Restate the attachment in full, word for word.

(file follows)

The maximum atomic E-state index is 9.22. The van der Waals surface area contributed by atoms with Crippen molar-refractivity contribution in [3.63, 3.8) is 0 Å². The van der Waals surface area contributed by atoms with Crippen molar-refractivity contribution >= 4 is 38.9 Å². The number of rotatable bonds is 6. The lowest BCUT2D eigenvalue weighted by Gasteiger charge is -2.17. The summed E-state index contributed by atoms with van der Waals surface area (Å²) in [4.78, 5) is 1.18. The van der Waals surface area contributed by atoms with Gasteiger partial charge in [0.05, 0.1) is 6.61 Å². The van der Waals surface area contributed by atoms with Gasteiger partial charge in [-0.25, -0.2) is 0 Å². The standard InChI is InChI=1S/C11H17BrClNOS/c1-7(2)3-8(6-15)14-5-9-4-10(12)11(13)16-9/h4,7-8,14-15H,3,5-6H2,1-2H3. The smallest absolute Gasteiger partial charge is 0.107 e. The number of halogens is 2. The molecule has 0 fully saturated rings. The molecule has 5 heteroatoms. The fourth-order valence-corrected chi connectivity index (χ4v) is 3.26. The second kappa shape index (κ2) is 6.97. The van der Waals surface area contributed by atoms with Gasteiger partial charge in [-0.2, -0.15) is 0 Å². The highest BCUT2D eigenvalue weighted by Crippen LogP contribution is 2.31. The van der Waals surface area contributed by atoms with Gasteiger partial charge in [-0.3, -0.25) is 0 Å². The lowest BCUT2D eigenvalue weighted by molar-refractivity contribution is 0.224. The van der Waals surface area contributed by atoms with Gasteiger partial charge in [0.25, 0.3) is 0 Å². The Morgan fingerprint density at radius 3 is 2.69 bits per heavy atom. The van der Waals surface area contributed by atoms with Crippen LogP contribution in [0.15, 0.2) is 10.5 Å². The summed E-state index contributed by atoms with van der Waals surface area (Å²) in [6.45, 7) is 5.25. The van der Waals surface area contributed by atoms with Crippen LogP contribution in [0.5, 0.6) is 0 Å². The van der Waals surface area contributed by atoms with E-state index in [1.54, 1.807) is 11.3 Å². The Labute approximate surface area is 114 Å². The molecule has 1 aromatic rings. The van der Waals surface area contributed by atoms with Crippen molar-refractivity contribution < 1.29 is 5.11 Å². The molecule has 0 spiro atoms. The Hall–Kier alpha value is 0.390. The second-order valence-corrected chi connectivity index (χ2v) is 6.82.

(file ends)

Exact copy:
The maximum atomic E-state index is 9.22. The van der Waals surface area contributed by atoms with Crippen molar-refractivity contribution in [3.63, 3.8) is 0 Å². The van der Waals surface area contributed by atoms with Crippen molar-refractivity contribution >= 4 is 38.9 Å². The number of rotatable bonds is 6. The lowest BCUT2D eigenvalue weighted by Gasteiger charge is -2.17. The summed E-state index contributed by atoms with van der Waals surface area (Å²) in [4.78, 5) is 1.18. The van der Waals surface area contributed by atoms with Gasteiger partial charge in [0.05, 0.1) is 6.61 Å². The van der Waals surface area contributed by atoms with Gasteiger partial charge in [-0.25, -0.2) is 0 Å². The standard InChI is InChI=1S/C11H17BrClNOS/c1-7(2)3-8(6-15)14-5-9-4-10(12)11(13)16-9/h4,7-8,14-15H,3,5-6H2,1-2H3. The smallest absolute Gasteiger partial charge is 0.107 e. The number of halogens is 2. The molecule has 0 fully saturated rings. The molecule has 5 heteroatoms. The fourth-order valence-corrected chi connectivity index (χ4v) is 3.26. The second kappa shape index (κ2) is 6.97. The van der Waals surface area contributed by atoms with Gasteiger partial charge in [-0.2, -0.15) is 0 Å². The highest BCUT2D eigenvalue weighted by Crippen LogP contribution is 2.31. The van der Waals surface area contributed by atoms with Gasteiger partial charge in [-0.3, -0.25) is 0 Å². The lowest BCUT2D eigenvalue weighted by molar-refractivity contribution is 0.224. The van der Waals surface area contributed by atoms with Gasteiger partial charge in [0.25, 0.3) is 0 Å². The Morgan fingerprint density at radius 3 is 2.69 bits per heavy atom. The van der Waals surface area contributed by atoms with Crippen LogP contribution in [0.15, 0.2) is 10.5 Å². The summed E-state index contributed by atoms with van der Waals surface area (Å²) in [6.45, 7) is 5.25. The van der Waals surface area contributed by atoms with Crippen LogP contribution in [0.5, 0.6) is 0 Å². The van der Waals surface area contributed by atoms with E-state index in [1.54, 1.807) is 11.3 Å². The Labute approximate surface area is 114 Å². The molecule has 1 aromatic rings. The van der Waals surface area contributed by atoms with Crippen molar-refractivity contribution < 1.29 is 5.11 Å². The molecule has 0 spiro atoms. The Hall–Kier alpha value is 0.390. The second-order valence-corrected chi connectivity index (χ2v) is 6.82.